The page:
A natural gas explosion ripped through a home Tuesday, destroying the structure and injuring two people. These explosions are more common that one would think, and they can cause massive damage to your home or Georgia workplace.
Natural gas leaking from an underground pipe apparently seeped into the home’s basement. The gas then gathered in the basement rafters, until something ignited it, causing the explosion.
Natural gas does not have an odor when it comes out of the ground—the odor is added by producers and distributors, as a safety measure. That odor, called “ethyl mercaptan,” is a warning agent in the event of leakage or spills. Often, when a natural gas explosion occurs and the home occupants do not escape, it’s because they didn’t “smell” the gas—often a result of the absence of ethyl mercaptan.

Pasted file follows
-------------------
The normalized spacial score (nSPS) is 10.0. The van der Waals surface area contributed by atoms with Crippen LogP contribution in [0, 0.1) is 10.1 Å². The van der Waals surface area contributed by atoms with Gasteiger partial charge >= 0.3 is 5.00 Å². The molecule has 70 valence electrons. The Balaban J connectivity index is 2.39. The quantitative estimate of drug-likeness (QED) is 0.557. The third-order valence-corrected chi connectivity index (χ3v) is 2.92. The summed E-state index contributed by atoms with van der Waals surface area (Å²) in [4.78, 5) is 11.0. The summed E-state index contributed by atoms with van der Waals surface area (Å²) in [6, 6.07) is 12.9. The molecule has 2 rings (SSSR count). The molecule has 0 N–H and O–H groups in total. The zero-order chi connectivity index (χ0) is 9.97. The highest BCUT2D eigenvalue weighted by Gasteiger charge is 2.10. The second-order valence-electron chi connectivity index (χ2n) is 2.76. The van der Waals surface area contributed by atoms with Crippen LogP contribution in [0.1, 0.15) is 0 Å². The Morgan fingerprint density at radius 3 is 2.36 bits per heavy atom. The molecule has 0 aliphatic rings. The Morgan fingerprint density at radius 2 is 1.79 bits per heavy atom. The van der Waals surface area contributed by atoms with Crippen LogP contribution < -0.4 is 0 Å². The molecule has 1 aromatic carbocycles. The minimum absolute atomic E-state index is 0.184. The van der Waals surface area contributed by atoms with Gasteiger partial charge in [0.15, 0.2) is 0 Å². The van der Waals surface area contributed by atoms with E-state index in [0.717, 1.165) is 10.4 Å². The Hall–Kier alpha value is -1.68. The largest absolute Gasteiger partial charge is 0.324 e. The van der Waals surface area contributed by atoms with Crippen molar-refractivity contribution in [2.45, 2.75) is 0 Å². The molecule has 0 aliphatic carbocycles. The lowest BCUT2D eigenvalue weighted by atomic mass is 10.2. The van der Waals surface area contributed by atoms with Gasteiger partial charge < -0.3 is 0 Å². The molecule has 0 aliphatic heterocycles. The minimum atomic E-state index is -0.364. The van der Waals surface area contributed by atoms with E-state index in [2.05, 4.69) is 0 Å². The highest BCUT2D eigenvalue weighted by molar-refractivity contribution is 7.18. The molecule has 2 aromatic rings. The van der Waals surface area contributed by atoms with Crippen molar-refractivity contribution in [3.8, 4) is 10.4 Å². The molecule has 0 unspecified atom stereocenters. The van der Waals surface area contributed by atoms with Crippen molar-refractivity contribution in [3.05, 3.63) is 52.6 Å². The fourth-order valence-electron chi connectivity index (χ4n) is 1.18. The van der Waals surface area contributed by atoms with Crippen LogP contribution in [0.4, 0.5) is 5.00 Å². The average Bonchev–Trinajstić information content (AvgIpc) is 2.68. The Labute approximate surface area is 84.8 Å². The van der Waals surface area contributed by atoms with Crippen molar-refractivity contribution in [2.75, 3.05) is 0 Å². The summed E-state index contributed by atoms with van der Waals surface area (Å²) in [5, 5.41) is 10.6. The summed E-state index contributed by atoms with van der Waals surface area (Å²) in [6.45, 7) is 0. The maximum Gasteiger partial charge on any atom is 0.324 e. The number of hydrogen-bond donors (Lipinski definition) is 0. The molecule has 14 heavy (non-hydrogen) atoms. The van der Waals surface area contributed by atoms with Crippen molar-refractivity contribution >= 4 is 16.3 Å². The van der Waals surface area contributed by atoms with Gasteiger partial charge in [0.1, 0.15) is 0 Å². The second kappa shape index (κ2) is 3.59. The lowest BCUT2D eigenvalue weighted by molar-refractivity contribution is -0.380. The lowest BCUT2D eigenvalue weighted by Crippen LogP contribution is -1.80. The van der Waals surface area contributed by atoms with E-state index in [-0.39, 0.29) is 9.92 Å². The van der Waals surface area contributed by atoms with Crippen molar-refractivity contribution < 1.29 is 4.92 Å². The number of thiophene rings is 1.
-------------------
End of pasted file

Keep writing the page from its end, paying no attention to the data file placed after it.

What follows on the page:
Natural gas hazards occur not just in the home, but also at the workplace, and can lead to Georgia work injury. If you are working around natural gas and don’t smell the odor in the gas, you should speak to your supervisor and have your employer pull the natural gas source out of service to determine whether ethyl mercaptan was properly added to the gas. Failure to do so could lead to an explosion.